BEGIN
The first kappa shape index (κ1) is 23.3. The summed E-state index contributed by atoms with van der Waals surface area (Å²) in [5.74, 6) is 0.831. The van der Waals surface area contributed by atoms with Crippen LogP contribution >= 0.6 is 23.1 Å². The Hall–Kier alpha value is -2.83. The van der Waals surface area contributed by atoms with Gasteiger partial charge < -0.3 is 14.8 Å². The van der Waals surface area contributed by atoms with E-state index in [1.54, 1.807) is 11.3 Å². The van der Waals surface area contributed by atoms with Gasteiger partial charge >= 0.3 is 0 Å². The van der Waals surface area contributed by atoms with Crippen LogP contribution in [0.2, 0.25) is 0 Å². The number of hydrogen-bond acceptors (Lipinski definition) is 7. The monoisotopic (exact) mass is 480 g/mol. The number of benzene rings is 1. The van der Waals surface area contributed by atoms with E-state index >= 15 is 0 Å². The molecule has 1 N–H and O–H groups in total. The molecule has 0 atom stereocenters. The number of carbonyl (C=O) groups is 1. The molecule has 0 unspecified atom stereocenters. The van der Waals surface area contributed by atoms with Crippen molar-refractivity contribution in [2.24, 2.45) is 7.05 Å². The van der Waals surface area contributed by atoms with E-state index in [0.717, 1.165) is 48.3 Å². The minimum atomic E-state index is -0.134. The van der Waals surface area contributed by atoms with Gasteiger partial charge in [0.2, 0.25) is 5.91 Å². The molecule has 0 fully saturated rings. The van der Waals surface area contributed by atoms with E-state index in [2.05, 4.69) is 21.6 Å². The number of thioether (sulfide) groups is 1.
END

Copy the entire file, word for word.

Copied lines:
The first kappa shape index (κ1) is 23.3. The summed E-state index contributed by atoms with van der Waals surface area (Å²) in [5.74, 6) is 0.831. The van der Waals surface area contributed by atoms with Crippen LogP contribution >= 0.6 is 23.1 Å². The Hall–Kier alpha value is -2.83. The van der Waals surface area contributed by atoms with Gasteiger partial charge < -0.3 is 14.8 Å². The van der Waals surface area contributed by atoms with E-state index in [1.54, 1.807) is 11.3 Å². The van der Waals surface area contributed by atoms with Gasteiger partial charge >= 0.3 is 0 Å². The van der Waals surface area contributed by atoms with Crippen LogP contribution in [0.2, 0.25) is 0 Å². The number of hydrogen-bond acceptors (Lipinski definition) is 7. The monoisotopic (exact) mass is 480 g/mol. The number of benzene rings is 1. The van der Waals surface area contributed by atoms with E-state index >= 15 is 0 Å². The molecule has 1 N–H and O–H groups in total. The molecule has 0 atom stereocenters. The number of carbonyl (C=O) groups is 1. The molecule has 0 unspecified atom stereocenters. The van der Waals surface area contributed by atoms with Crippen molar-refractivity contribution in [2.24, 2.45) is 7.05 Å². The van der Waals surface area contributed by atoms with E-state index in [0.717, 1.165) is 48.3 Å². The minimum atomic E-state index is -0.134. The van der Waals surface area contributed by atoms with Gasteiger partial charge in [0.2, 0.25) is 5.91 Å². The molecule has 0 fully saturated rings. The van der Waals surface area contributed by atoms with E-state index in [2.05, 4.69) is 21.6 Å². The number of thioether (sulfide) groups is 1.